“That difficult third album” is often a major let-down. The band’s first is often rough and ready, and the second more polished – but where to go next? Dire Straits’ Mark Knopfler had his ear on producer Jimmy Iovine, who had recently delivered Patti Smith’s epic Because The Night (co-written with Bruce Springsteen) and worked on Born to Run. For Making Movies, the creative force behind Dire Straits wanted a powerful, old-school rock guitar sound…
Formed in London in 1977, the band – originally called Cafe Racers – comprised Geordies Mark Knopfler (singer, guitarist and songwriter) and his brother David (guitar, keyboards, vocals) and Brummie friends John Illsley (bass, vocals) and Pick Withers (drums). The 1978 debut single Sultans of Swing was a huge hit, despite sounding nothing like the new wave music dominating the singles chart at the time. Their eponymous first album sold well, as did the follow-up Communique, which gave another fine single, Lady Writer.
At the time that Making Movies was released on October 17th, 1980, the band still sounded more like nineteen sixties rock than eighties pop – and therein lies its strength. The music didn’t sound fashionable but went on to achieve a timeless quality, while so many chart acts of that period have hardly aged well. Dire Straits was a no-frills group of four technically gifted musicians wearing the same tatty old T-shirts and flared jeans on stage as they did off, never trying to hide their pub-rock roots. Their very early work paid tribute to hard-living, hard working bands and studiously avoided singing about love – but by the time Making Movies came out, Knopfler was ready.
Iovine later reflected that, ”I think he wanted to take Dire Straits to that next step… to have the album really make sense all together, which I think it does. It’s a really cohesive album. He stunned me, as far as his songwriting talents. The songs on that album are almost classical in nature.” The more intricately crafted songs, plus the addition of Bruce Springsteen’s E Street Band keyboardist Roy Bittan – drafted in to the recording sessions – gave Making Movies the band’s most powerful, expansive and polished sound so far. It was all the more important because rhythm guitarist David Knopfler left Dire Straits during the first week of recording.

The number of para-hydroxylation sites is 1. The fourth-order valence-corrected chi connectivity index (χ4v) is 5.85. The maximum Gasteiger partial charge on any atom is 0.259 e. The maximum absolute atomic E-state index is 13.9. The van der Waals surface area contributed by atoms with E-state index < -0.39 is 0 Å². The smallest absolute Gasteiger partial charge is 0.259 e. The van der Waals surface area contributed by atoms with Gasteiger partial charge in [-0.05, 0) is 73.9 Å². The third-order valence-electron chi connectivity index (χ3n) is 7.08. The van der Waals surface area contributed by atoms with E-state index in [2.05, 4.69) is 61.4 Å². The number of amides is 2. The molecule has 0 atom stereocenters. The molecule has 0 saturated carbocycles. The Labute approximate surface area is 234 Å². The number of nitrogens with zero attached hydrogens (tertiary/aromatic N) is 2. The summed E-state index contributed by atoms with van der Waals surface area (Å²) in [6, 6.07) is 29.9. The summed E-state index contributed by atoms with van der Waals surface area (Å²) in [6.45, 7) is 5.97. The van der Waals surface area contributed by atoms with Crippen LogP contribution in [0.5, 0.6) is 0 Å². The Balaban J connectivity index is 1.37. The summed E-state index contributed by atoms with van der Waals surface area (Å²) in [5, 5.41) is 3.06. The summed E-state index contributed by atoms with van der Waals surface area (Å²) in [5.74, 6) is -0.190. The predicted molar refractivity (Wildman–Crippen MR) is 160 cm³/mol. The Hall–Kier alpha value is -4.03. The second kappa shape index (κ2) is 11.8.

Its songs were little sketches, scenes from people’s lives. Although never regarded as a great lyricist, Mark Knopfler melded his dour, subtle observations with achingly beautiful rock music to dramatic effect. Tracks such as Romeo and Juliet, Tunnel of Love and Skateaway have a plaintive but romantic and dreamy feel. “The subtleties of emotion that he was trying to capture was something real special — it reminded me of Bruce, you know?”, said Iovine.
A platinum seller in the USA and double-platinum in Britain, Making Movies was an important moment for Dire Straits. It ushered in a more muscular and expansive sound, one which soon indelibly stamped their name on the eighties pop world. At the same time, it is perhaps the last ‘classic’ Dire Straits album – still recognisably similar to the band’s original Sultans-era sound. A superb recording made at the Power Station in New York, it is best heard on Bob Ludwig’s excellent CD remaster [Vertigo 800 050-2].